A few feet away from the St.-Annen Museum in Lubeck, Germany, stands the only still-functioning synagogue in Germany to survive the Nazi era. It exists today because, in 1938 just before Kristallnacht when the Nazis would have burned it down, the city of Lubeck bought it from the Jews. The few who remained needed the money to flee. But in fact the city never paid. This 1870 synagogue functions today for 800 Russian-Jewish immigrants, alongside Lubeck's seven soaring gothic churches, most painstakingly restored after WWII bombing.
My project is to knit together the museum and the synagogue in the context of contemporary Lubeck’s diverse population of Germans, Russian Jews, and Turkish immigrant Muslims, whose three mosques are within blocks of the museum. Paintings with texts, and video installations will be shown alongside works they are based upon in the 16th c. cloistered convent that houses the museum’s historic collection and in the new Kunsthalle attached to it.
The history of both institutions is rich, the connections unexplored. Among the questions that interest me are 1) what could the medieval and Renaissance Christian art on view possibly have had to say to the Jews next door and vice versa? 2) can the Christian narratives in the artworks both embody and transcend the tragic record of anti-Semitism in the Church and Germany, and specifically, in Lubeck? 3) how can this Christian art open new dialogues between groups that know very little about each other?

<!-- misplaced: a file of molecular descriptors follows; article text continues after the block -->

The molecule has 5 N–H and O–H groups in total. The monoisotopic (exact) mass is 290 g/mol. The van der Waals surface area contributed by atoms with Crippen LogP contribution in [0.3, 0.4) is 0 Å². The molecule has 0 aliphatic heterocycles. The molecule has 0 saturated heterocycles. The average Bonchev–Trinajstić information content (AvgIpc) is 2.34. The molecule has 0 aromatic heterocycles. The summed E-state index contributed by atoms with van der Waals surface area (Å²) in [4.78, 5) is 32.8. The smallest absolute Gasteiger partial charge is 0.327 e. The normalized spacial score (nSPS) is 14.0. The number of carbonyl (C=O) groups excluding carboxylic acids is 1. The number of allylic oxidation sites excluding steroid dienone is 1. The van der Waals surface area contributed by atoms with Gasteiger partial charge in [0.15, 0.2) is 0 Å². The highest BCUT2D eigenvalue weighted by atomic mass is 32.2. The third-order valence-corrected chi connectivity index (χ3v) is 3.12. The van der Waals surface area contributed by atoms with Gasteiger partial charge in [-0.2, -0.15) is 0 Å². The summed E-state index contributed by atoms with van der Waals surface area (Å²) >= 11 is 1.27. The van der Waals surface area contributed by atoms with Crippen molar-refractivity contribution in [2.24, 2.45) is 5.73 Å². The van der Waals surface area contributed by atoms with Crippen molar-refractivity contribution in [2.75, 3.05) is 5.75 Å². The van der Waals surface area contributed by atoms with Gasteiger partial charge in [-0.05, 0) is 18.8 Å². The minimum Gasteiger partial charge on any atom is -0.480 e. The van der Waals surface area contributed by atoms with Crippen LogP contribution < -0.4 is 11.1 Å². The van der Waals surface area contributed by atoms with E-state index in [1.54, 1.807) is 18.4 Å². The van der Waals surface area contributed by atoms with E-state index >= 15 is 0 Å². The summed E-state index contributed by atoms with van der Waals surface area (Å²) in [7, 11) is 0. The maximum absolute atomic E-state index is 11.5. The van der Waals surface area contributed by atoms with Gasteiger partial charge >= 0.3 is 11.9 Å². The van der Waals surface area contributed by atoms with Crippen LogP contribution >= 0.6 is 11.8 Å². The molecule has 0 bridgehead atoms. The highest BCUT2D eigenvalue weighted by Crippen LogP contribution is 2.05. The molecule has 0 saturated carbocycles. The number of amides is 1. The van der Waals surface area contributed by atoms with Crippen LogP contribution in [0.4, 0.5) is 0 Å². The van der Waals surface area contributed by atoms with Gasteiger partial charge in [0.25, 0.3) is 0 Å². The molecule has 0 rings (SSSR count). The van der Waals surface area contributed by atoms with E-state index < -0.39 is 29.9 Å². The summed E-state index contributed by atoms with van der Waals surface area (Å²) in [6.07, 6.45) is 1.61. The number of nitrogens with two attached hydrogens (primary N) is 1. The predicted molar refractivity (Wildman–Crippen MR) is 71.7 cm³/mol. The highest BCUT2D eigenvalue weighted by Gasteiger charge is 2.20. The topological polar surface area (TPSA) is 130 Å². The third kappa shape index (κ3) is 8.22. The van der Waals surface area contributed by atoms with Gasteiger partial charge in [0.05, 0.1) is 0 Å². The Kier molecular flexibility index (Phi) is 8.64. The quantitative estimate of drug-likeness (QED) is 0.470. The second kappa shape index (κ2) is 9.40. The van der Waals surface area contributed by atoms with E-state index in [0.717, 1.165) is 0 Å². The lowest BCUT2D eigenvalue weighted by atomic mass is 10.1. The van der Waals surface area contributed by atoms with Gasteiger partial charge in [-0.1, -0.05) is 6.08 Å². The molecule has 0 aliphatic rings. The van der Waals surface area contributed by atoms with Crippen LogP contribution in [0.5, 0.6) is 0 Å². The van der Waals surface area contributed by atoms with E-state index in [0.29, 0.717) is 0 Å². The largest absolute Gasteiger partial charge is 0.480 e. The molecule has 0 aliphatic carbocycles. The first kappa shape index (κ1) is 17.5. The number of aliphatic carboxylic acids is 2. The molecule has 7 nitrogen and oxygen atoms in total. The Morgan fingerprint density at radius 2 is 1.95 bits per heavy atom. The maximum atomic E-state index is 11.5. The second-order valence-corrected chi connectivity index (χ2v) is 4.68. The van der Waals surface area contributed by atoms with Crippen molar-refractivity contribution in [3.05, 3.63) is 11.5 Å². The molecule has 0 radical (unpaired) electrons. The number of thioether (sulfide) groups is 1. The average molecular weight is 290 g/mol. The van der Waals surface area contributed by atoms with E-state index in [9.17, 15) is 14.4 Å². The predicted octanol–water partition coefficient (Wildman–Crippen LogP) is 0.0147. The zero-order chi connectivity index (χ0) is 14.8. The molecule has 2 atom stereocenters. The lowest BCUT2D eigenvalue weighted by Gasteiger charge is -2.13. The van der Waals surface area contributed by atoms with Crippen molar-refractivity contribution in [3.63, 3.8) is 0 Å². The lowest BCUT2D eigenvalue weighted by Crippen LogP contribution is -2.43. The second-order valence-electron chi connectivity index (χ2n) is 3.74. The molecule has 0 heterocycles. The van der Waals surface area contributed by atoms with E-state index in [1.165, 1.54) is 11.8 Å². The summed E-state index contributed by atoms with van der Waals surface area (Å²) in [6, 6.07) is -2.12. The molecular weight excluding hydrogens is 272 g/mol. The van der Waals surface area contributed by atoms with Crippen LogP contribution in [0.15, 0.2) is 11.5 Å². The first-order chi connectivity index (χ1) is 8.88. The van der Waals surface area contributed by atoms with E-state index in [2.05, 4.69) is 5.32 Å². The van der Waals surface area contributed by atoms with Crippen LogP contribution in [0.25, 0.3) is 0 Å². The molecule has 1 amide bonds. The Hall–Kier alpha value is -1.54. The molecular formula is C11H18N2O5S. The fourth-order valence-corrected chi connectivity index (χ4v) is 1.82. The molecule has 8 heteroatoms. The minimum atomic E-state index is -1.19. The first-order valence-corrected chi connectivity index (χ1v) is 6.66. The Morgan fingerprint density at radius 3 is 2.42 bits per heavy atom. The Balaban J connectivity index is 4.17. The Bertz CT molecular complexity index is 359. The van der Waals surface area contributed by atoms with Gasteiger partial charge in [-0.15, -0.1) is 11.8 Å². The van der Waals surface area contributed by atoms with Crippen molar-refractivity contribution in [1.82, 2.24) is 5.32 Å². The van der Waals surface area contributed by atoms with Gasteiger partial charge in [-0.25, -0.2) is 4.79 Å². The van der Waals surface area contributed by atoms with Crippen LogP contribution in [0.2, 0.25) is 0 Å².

One idea that I am beginning to develop uses the motif of the scroll, in fact another sort of text embedded in an image. It, like the words on my glass, conveys a message, and is a splendid graphic element in so many of the works in the St.-Annen collection. The image you see here is a commuter sketch for a work, derived from a story told to me during a research visit in Lubeck.
As the Nazis were closing in on Rabbi Carlebach's family living just across the river from the synagogue, confined to their home and unable to provide for themselves, anonymous neighbors would leave baskets of food just inside the garden gate, a "crime" punishable by death. The day the Nazis came to take the last Carlebachs away, someone in the family left a napkin embroidered with the family's initials tied to the gate as a way of thanking these courageous neighbors. Decades later in the mid-1980s, when a surviving Carlebach relative returned as an honored guest of the City of Lubeck, a Lubecker came up to the visitor and returned the napkin his family had saved for them these many years.